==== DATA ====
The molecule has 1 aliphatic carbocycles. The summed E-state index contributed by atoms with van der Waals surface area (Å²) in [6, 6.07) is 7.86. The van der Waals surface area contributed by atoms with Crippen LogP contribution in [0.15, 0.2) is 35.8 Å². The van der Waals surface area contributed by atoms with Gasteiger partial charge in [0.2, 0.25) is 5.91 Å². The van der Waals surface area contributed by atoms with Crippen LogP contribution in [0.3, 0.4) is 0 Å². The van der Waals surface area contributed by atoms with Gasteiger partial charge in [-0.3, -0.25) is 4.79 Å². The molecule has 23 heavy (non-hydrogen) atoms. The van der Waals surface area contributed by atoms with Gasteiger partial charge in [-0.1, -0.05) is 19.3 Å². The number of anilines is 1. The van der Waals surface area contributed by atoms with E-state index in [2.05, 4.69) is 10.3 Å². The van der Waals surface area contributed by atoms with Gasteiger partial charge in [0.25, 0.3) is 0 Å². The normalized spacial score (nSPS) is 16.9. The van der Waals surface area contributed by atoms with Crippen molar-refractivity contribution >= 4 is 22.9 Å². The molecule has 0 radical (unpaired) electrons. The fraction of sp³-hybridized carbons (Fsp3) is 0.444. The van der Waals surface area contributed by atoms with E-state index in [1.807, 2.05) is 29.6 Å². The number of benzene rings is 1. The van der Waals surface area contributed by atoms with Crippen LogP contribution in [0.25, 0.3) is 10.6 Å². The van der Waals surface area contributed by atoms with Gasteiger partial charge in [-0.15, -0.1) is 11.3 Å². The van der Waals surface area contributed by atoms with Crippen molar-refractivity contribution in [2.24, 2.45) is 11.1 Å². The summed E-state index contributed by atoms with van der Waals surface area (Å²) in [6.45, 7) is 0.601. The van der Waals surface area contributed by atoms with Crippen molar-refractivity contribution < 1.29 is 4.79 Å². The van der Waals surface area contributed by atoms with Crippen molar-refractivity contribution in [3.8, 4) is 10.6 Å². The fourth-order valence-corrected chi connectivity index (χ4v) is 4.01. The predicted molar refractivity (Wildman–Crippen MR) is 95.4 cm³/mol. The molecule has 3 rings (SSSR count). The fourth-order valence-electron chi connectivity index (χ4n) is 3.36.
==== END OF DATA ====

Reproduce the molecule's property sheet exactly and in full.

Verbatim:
The molecule has 1 aliphatic carbocycles. The summed E-state index contributed by atoms with van der Waals surface area (Å²) in [6, 6.07) is 7.86. The van der Waals surface area contributed by atoms with Crippen LogP contribution in [0.15, 0.2) is 35.8 Å². The van der Waals surface area contributed by atoms with Gasteiger partial charge in [0.2, 0.25) is 5.91 Å². The van der Waals surface area contributed by atoms with Crippen LogP contribution in [0.3, 0.4) is 0 Å². The van der Waals surface area contributed by atoms with Gasteiger partial charge in [-0.3, -0.25) is 4.79 Å². The molecule has 23 heavy (non-hydrogen) atoms. The van der Waals surface area contributed by atoms with Gasteiger partial charge in [-0.1, -0.05) is 19.3 Å². The number of anilines is 1. The van der Waals surface area contributed by atoms with E-state index in [2.05, 4.69) is 10.3 Å². The van der Waals surface area contributed by atoms with Gasteiger partial charge in [0.25, 0.3) is 0 Å². The normalized spacial score (nSPS) is 16.9. The van der Waals surface area contributed by atoms with Crippen molar-refractivity contribution >= 4 is 22.9 Å². The molecule has 0 radical (unpaired) electrons. The fraction of sp³-hybridized carbons (Fsp3) is 0.444. The van der Waals surface area contributed by atoms with E-state index in [1.807, 2.05) is 29.6 Å². The number of benzene rings is 1. The van der Waals surface area contributed by atoms with Crippen LogP contribution in [0.25, 0.3) is 10.6 Å². The van der Waals surface area contributed by atoms with Gasteiger partial charge in [-0.15, -0.1) is 11.3 Å². The van der Waals surface area contributed by atoms with Crippen molar-refractivity contribution in [2.24, 2.45) is 11.1 Å². The summed E-state index contributed by atoms with van der Waals surface area (Å²) in [6.45, 7) is 0.601. The van der Waals surface area contributed by atoms with Crippen molar-refractivity contribution < 1.29 is 4.79 Å². The van der Waals surface area contributed by atoms with Crippen molar-refractivity contribution in [3.8, 4) is 10.6 Å². The fourth-order valence-corrected chi connectivity index (χ4v) is 4.01. The predicted molar refractivity (Wildman–Crippen MR) is 95.4 cm³/mol. The molecule has 3 rings (SSSR count). The fourth-order valence-electron chi connectivity index (χ4n) is 3.36.